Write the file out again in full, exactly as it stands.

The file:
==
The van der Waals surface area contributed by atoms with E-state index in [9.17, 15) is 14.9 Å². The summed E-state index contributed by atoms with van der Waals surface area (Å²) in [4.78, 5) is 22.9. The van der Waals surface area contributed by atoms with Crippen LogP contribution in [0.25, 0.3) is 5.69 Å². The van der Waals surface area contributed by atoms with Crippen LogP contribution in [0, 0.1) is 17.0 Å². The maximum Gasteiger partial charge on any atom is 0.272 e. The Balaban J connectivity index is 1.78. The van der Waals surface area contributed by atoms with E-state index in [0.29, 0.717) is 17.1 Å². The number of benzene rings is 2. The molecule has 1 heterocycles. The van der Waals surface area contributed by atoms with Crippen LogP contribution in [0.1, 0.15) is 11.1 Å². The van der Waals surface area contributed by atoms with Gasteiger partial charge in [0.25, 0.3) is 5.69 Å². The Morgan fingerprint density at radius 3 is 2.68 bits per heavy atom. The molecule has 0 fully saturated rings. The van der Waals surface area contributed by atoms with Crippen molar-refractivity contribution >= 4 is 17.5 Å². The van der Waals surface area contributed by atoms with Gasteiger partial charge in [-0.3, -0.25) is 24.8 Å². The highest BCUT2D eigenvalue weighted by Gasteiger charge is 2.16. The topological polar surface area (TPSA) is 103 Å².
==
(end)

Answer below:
The van der Waals surface area contributed by atoms with E-state index in [9.17, 15) is 14.9 Å². The summed E-state index contributed by atoms with van der Waals surface area (Å²) in [4.78, 5) is 22.9. The van der Waals surface area contributed by atoms with Crippen LogP contribution in [0.25, 0.3) is 5.69 Å². The van der Waals surface area contributed by atoms with Crippen LogP contribution in [0, 0.1) is 17.0 Å². The maximum Gasteiger partial charge on any atom is 0.272 e. The Balaban J connectivity index is 1.78. The van der Waals surface area contributed by atoms with E-state index in [0.29, 0.717) is 17.1 Å². The number of benzene rings is 2. The molecule has 1 heterocycles. The van der Waals surface area contributed by atoms with Crippen LogP contribution in [0.1, 0.15) is 11.1 Å². The van der Waals surface area contributed by atoms with Gasteiger partial charge in [0.25, 0.3) is 5.69 Å². The Morgan fingerprint density at radius 3 is 2.68 bits per heavy atom. The molecule has 0 fully saturated rings. The van der Waals surface area contributed by atoms with Crippen molar-refractivity contribution >= 4 is 17.5 Å². The van der Waals surface area contributed by atoms with Gasteiger partial charge in [-0.3, -0.25) is 24.8 Å². The highest BCUT2D eigenvalue weighted by Gasteiger charge is 2.16. The topological polar surface area (TPSA) is 103 Å².